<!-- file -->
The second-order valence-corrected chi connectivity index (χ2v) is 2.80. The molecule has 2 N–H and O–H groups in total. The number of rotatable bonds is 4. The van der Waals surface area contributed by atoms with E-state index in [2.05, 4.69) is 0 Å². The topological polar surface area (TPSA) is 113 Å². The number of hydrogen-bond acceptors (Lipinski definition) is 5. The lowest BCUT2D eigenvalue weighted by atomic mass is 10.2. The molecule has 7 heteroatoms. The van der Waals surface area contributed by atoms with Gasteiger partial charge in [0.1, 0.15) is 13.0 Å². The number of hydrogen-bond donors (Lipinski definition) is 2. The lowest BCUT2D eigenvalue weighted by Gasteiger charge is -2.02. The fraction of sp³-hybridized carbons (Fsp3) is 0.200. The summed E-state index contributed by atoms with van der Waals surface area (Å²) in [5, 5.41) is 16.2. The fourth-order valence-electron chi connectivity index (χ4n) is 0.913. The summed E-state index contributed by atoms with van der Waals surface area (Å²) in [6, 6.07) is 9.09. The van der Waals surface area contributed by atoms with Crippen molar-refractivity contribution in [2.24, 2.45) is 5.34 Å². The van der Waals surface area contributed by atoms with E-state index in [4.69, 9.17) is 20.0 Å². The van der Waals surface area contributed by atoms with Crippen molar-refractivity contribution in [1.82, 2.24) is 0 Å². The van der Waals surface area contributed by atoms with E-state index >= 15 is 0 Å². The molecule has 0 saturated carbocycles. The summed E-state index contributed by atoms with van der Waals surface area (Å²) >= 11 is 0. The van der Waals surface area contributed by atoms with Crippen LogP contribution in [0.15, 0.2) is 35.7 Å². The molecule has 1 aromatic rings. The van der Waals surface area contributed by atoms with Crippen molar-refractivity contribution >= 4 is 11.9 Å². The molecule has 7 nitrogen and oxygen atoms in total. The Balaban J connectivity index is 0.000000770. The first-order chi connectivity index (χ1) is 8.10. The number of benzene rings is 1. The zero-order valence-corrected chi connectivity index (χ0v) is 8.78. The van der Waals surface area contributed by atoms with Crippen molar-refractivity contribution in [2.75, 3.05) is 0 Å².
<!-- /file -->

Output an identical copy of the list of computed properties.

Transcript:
The second-order valence-corrected chi connectivity index (χ2v) is 2.80. The molecule has 2 N–H and O–H groups in total. The number of rotatable bonds is 4. The van der Waals surface area contributed by atoms with E-state index in [2.05, 4.69) is 0 Å². The topological polar surface area (TPSA) is 113 Å². The number of hydrogen-bond acceptors (Lipinski definition) is 5. The lowest BCUT2D eigenvalue weighted by atomic mass is 10.2. The molecule has 7 heteroatoms. The van der Waals surface area contributed by atoms with Gasteiger partial charge in [0.1, 0.15) is 13.0 Å². The number of hydrogen-bond donors (Lipinski definition) is 2. The lowest BCUT2D eigenvalue weighted by Gasteiger charge is -2.02. The fraction of sp³-hybridized carbons (Fsp3) is 0.200. The summed E-state index contributed by atoms with van der Waals surface area (Å²) in [5, 5.41) is 16.2. The fourth-order valence-electron chi connectivity index (χ4n) is 0.913. The summed E-state index contributed by atoms with van der Waals surface area (Å²) in [6, 6.07) is 9.09. The van der Waals surface area contributed by atoms with Crippen molar-refractivity contribution in [2.24, 2.45) is 5.34 Å². The van der Waals surface area contributed by atoms with E-state index in [4.69, 9.17) is 20.0 Å². The van der Waals surface area contributed by atoms with Crippen molar-refractivity contribution in [1.82, 2.24) is 0 Å². The van der Waals surface area contributed by atoms with E-state index >= 15 is 0 Å². The molecule has 0 saturated carbocycles. The summed E-state index contributed by atoms with van der Waals surface area (Å²) >= 11 is 0. The van der Waals surface area contributed by atoms with Crippen LogP contribution in [0.15, 0.2) is 35.7 Å². The molecule has 1 aromatic rings. The van der Waals surface area contributed by atoms with Crippen molar-refractivity contribution >= 4 is 11.9 Å². The molecule has 7 nitrogen and oxygen atoms in total. The Balaban J connectivity index is 0.000000770. The first-order chi connectivity index (χ1) is 8.10. The number of benzene rings is 1. The zero-order valence-corrected chi connectivity index (χ0v) is 8.78. The van der Waals surface area contributed by atoms with Crippen molar-refractivity contribution in [2.75, 3.05) is 0 Å².